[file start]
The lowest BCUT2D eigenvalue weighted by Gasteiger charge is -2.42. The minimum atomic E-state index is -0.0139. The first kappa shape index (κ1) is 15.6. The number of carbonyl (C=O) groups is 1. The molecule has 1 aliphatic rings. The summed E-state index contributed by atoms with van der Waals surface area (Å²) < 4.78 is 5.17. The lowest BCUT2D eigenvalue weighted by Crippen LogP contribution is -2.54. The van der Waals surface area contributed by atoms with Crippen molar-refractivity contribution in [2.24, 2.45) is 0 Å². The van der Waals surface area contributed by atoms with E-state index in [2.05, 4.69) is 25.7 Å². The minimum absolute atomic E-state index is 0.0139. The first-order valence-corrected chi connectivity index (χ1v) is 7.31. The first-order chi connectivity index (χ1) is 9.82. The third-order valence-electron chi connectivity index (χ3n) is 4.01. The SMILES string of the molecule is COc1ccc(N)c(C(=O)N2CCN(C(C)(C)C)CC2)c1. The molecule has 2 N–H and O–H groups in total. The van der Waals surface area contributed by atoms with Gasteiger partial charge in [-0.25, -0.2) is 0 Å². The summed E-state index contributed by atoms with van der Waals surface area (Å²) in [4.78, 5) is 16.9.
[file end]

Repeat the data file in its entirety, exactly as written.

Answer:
The lowest BCUT2D eigenvalue weighted by Gasteiger charge is -2.42. The minimum atomic E-state index is -0.0139. The first kappa shape index (κ1) is 15.6. The number of carbonyl (C=O) groups is 1. The molecule has 1 aliphatic rings. The summed E-state index contributed by atoms with van der Waals surface area (Å²) < 4.78 is 5.17. The lowest BCUT2D eigenvalue weighted by Crippen LogP contribution is -2.54. The van der Waals surface area contributed by atoms with Crippen molar-refractivity contribution in [2.24, 2.45) is 0 Å². The van der Waals surface area contributed by atoms with E-state index in [2.05, 4.69) is 25.7 Å². The minimum absolute atomic E-state index is 0.0139. The first-order valence-corrected chi connectivity index (χ1v) is 7.31. The first-order chi connectivity index (χ1) is 9.82. The third-order valence-electron chi connectivity index (χ3n) is 4.01. The SMILES string of the molecule is COc1ccc(N)c(C(=O)N2CCN(C(C)(C)C)CC2)c1. The molecule has 2 N–H and O–H groups in total. The van der Waals surface area contributed by atoms with Gasteiger partial charge in [-0.25, -0.2) is 0 Å². The summed E-state index contributed by atoms with van der Waals surface area (Å²) in [4.78, 5) is 16.9.